A title is a group of words carefully stringed to get readers’ attention. It tells what the article is about and what the readers should expect before he plunges into the content.
A good title must not be misleading even as it aims to breaks a reader’s casual scrolling and surfing as he hopes to find something interesting and valuable to feed his mind.
The impact of misleading headlines could have might be very nuance but goes a long way to affecting how he sees other articles written by the writer. The same way a good article could be an asset so it could also when an article leaves a bad impression could be a liability and an obstacle working against future stories or articles from the writer.
Therefore, titles must be purposefully and carefully written to grab the right attention as well as non-misleading. For two reason:
- Empathy; and
Empathy because a good writer cares about his readers. They are the reason why we’re here. They make the position we are occupying worth what it is in society. A writer who has empathy for his reader does more than his pay in bringing value to his reader. And in the long run, writers that bring the most value get the approval, support, and admiration of readers — they get rewarded the most.
And trust, which is a reward for empathy. When readers get to trust you, it doesn’t matter how few they are, you will have found a family that nourishes you with unconditional love — the emotional component that gives meaning to your financial benefits.Unconditional Love
I found it in two amazing writers and thereafter Medium has become a place I can call a home.medium.com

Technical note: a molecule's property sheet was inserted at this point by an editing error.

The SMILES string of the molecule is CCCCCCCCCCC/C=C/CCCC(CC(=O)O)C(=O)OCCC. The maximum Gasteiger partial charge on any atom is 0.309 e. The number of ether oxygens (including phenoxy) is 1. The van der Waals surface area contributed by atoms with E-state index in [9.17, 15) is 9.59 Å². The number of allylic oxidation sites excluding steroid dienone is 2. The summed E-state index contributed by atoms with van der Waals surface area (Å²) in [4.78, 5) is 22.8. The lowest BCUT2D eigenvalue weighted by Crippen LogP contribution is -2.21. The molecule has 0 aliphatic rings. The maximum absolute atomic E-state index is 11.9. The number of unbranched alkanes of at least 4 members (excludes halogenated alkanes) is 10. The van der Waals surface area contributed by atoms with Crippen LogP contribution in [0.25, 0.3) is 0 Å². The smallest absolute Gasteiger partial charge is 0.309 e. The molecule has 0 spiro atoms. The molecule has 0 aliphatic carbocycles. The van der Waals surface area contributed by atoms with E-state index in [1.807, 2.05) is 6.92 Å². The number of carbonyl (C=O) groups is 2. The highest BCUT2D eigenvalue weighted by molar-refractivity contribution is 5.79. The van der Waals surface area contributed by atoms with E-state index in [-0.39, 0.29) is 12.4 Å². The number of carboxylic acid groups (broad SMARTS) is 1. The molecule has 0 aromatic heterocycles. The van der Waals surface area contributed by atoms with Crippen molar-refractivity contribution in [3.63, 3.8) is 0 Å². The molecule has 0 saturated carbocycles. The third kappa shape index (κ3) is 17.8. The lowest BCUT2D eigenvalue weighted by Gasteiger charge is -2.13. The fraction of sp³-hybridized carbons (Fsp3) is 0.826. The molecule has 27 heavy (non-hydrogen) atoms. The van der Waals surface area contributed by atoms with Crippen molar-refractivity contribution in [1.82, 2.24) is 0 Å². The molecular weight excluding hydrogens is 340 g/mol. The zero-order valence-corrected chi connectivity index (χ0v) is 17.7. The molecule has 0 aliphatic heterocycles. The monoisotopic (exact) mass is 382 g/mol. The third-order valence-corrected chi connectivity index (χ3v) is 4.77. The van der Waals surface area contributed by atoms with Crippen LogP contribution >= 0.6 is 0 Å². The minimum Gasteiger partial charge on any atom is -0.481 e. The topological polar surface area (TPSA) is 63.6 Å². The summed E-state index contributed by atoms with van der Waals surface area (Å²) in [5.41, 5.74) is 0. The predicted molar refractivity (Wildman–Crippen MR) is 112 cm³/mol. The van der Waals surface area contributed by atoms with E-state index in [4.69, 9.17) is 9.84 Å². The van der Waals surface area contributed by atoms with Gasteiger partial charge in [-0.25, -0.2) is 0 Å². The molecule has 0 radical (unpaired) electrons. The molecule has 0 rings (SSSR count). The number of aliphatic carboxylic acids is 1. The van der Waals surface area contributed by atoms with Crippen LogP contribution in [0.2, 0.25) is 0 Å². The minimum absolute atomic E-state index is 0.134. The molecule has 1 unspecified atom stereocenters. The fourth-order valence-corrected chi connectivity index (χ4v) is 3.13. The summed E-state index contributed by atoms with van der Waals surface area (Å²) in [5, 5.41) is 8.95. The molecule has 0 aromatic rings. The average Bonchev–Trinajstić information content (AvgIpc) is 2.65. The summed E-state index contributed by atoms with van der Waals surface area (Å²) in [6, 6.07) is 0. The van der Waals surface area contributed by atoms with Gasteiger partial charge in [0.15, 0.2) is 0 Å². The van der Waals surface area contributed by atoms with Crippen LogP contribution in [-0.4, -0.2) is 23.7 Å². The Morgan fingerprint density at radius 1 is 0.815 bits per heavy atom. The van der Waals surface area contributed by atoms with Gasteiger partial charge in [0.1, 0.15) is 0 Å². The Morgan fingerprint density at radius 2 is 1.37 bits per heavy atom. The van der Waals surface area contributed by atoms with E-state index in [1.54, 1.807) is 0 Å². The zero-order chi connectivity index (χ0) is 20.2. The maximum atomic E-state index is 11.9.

Now, what’s the best approach in writing a title perfect for your articles?
The best approach is to write it as many times as possible. A certain top writer on Medium, Dave Schools, once said he practices writing a particular title up to ten times and then choose the one most appropriate for the story. I completely agree with that exercise.
But here’s a whole another question: When in the process of writing should you carry out this exercise? Should it be before or after the article has been written? Here’s my answer: One before you start writing and the rest after you finish the whole article.
The first title is for the first draft. Its work is to guide you as you write the first version of your articles which most times are a shadow of the final draft. Therefore it is amenable to change as you get into the rewriting stage.
After you have written the first draft, read through, reorganize the ideas and restructure the text to capture your target audience and the issue you intend to address. Thereafter, rewrite and tweak the title you started with into something informative and appealing to your target readers. That’s how titles that are perfect and fit for contents come about.
Approached like this, it’s difficult for a headline to be misleading. And there’s a reason why this method works:
It’s been found that before a writer starts writing an article, he only sees the surface or periphery or catches a short eye view of what it’s about. The essence comes out after he’s gone deep into writing the story.
Paul Graham, In a short article, Writing, Briefly, alluded to this fact:
“Expect 80% of the ideas in an essay to happen after you start writing it, and 50% of those you start with to be wrong; be confident enough to cut.”
For instance, the title for the first draft of this article was “When to Write a Title”. But after I was through writing, slept over it and rewrote it the next morning, I discovered that that title didn’t represent the message captured here and so I changed it to “A Better Approach To Writing Titles Perfect for Your Articles”. If I had asked you to choose between the two which would you had picked?
When written following this approach, not only does the title captures the essence of the contents also you meet readers’ expectations and as a result, they get to trust you and look forward to your future works.
So don’t fix your title with iron when you begin; first write a tentative title, to write the first version of your draft. Rewrite the draft and then modify the title as many times till it could precisely inform as well as appeal to your target readers. The result? A title that is perfect and fit for your content.
This approach is so practical that you can try it in your next story. And I hope you give it a try.
Have fun writing.
Here’s the link to read this story on Medium.